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The Financial Services Complaints service, funded by registered financial service providers, expects complaints to increase by as much as 30 percent once government and lender support packages come to an end.
“We know from experience of previous hard economic times, for example the 2008 Global Financial Crisis, that complaint numbers rise,” chief executive Susan Taylor said.
She said some people may suddenly find themselves out of work and unable to cope with debt repayments and other financial commitments as a result of the pandemic.
Taylor said people should ask their bank or other lender for hardship relief and check whether there was any government assistance available.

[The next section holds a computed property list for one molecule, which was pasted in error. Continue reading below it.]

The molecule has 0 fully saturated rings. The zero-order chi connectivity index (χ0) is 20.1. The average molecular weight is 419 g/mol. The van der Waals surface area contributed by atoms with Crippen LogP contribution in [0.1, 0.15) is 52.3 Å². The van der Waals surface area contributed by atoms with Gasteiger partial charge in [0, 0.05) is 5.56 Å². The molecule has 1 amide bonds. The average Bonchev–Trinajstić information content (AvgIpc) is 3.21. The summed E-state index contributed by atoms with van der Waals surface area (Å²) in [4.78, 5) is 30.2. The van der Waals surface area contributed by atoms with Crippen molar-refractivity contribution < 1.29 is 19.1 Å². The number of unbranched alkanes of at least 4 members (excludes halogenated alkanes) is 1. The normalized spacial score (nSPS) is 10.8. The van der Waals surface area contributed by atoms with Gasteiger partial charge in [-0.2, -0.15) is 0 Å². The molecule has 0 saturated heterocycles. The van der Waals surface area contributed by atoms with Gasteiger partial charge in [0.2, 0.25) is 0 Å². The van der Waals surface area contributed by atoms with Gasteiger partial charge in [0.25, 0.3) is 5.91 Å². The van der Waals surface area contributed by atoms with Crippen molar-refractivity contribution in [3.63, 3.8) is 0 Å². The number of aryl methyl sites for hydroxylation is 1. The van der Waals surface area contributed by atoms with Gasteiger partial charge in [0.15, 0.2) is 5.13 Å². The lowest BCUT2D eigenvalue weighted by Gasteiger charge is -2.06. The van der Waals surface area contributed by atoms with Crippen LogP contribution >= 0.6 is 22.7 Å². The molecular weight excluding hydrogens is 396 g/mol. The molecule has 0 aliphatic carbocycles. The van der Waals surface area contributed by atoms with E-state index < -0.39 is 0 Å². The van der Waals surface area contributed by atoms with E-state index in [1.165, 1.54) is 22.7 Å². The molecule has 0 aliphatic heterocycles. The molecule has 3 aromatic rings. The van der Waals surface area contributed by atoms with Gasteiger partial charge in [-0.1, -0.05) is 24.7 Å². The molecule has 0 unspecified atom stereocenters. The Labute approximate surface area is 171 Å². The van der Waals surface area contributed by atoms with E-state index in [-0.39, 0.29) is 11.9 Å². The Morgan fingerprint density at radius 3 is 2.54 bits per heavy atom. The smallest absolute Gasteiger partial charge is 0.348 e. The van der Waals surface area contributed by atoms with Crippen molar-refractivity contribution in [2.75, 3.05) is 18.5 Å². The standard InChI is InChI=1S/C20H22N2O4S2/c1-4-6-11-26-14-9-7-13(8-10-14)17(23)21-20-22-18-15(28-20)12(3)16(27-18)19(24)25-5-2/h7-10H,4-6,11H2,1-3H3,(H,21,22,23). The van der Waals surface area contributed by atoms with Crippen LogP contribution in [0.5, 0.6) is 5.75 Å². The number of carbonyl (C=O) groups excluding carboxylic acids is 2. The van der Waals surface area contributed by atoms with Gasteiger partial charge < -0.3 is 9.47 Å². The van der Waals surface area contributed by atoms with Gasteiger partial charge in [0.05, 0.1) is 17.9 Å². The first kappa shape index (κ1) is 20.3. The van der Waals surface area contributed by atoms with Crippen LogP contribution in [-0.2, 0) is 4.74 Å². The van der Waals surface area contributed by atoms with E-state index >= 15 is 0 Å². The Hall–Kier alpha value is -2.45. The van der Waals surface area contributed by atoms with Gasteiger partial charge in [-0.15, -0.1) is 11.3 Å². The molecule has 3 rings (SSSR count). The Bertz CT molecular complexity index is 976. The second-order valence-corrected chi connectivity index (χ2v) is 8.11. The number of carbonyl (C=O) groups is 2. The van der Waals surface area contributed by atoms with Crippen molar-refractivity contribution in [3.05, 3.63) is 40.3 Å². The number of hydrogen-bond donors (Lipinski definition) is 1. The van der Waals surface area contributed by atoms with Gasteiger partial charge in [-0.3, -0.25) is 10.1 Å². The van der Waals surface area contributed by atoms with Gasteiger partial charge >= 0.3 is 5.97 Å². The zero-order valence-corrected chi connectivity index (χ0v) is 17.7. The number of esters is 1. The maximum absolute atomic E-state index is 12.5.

Borrowing from friends and family or making a withdrawal from a KiwiSaver plan were other options.
“While it is sometimes possible to access your KiwiSaver funds due to significant financial hardship, the criteria for doing this is stringent and generally the consumer will need to have explored every potential avenue before an application can be considered by a KiwiSaver supervisor,” she said.
Taylor said not being able to draw on KiwiSaver for some relief was a source of complaints.
“It is important to remember that there is a reason for this high threshold to meet when seeking an early release of KiwiSaver funds.”
In any case, Taylor said people should get independent financial advice and take care to read the small print before agreeing to any debt relief package.
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